Farming. That is a really difficult prompt this week from KL Caley at New2Writing.com. Of course, my colleagues will come up with brilliant takes on the idea. People I meet at craft fairs ask where my ideas come from. Without a prompt, I have no idea. With a prompt… they emerge in time. This one’s 300 words. Enjoy.
Farming with a Red Tractor
The red tractor went around and around the field. It wasn’t the corn field, that was next door. He’d be going there next.
In this field, he went carefully around the tracks laid down early in the year during the seed sowing. This was a root crop. The tractor had to follow the lines of the previous run so as not to damage the plants. They might be beetroot, they might be mangelwurzels. Those were for the cattle and sheep and pigs through the winter. The beetroot was for nice warming soups in the winter for us. And hot, coated with cheese sauce, for us too. Yum.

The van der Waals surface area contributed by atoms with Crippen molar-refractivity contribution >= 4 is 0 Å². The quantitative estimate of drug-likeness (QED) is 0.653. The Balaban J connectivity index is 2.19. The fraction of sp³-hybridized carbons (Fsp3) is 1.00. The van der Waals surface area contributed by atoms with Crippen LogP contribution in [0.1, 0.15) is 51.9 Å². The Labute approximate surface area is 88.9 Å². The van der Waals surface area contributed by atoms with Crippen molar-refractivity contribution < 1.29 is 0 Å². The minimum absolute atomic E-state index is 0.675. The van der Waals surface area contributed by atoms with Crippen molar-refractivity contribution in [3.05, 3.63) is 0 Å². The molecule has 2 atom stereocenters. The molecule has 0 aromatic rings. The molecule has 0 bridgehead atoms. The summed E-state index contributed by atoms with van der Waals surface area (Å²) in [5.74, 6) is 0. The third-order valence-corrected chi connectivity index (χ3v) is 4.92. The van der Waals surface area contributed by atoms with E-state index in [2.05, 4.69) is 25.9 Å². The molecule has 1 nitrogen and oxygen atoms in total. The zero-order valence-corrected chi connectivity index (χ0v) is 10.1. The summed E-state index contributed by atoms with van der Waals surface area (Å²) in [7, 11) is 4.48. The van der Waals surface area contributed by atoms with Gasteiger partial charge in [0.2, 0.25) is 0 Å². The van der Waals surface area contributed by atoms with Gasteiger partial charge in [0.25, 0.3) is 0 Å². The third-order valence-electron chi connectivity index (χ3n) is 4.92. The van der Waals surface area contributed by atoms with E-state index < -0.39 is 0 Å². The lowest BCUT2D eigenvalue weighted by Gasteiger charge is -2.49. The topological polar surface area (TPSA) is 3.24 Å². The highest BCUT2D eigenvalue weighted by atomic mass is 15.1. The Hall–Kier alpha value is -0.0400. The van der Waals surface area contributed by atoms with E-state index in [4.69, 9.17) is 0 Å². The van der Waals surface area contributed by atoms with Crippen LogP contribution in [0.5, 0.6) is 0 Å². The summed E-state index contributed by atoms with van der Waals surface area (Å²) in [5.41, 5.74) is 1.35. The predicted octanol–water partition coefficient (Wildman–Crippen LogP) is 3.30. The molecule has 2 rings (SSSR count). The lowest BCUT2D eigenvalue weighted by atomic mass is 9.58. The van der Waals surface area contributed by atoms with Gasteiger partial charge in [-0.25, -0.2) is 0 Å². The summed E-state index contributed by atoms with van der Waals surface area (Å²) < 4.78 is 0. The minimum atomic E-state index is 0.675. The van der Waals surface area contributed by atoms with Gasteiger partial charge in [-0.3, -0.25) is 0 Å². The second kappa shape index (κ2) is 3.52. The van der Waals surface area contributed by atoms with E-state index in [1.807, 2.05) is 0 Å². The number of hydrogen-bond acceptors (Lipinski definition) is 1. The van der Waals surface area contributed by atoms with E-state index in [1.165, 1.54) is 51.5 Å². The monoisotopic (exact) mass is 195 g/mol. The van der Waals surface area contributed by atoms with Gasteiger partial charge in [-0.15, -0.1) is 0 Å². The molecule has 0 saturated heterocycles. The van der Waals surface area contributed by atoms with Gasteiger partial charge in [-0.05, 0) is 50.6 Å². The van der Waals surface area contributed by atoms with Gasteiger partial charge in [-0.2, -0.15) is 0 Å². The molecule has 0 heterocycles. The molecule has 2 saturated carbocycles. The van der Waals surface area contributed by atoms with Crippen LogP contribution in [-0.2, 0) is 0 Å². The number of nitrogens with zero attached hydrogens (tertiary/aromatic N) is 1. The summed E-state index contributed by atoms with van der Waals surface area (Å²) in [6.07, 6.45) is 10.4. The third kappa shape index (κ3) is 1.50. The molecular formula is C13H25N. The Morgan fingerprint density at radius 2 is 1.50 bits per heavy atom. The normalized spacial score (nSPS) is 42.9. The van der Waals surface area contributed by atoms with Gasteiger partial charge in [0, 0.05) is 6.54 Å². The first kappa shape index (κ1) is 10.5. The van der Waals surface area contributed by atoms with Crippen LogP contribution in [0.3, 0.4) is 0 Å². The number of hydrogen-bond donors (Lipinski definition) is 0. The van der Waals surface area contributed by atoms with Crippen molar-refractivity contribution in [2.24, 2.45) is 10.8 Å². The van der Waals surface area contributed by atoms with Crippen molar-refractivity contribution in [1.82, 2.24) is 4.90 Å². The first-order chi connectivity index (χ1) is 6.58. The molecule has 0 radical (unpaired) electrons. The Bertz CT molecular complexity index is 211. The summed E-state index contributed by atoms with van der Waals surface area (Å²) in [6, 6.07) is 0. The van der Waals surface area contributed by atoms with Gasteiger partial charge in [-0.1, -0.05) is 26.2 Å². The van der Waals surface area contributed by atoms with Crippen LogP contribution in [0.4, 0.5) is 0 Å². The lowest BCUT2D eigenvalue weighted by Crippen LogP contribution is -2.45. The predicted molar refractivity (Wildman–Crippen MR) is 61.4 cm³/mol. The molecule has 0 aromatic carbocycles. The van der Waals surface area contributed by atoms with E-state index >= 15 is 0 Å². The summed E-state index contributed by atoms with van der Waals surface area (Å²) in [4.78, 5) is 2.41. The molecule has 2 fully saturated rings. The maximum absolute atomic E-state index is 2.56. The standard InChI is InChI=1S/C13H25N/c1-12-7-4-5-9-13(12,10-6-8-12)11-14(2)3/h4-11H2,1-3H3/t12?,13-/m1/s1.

The tractor left the beet field and went over to see if he could help the harvester. The tractor picked up a trailer at the gate, then went and put bales in it. When all the bales were picked up it delivered them to the barn. Then he went back for more. This time he followed the harvester and put the bales straight from the harvester’s chute into the trailer. That saved a lot of work.
After dropping those bales at the barn, the tractor met the digger, with its scoop on the front. It might be good to take the digger to the field, to tip the bales on the ground into the tractor’s trailer.
That was complicated, but not too much damage was done in the process. And they managed not to disturb the large patch left as set-aside for the lapwings to rear their chicks each year.
After that it was time for tea.
So he put the tractor, digger and harvester in the toybox and went to have beans on toast and a large glass of orange juice. Farming was thirsty work for a five year-old.
© J M Pett 2022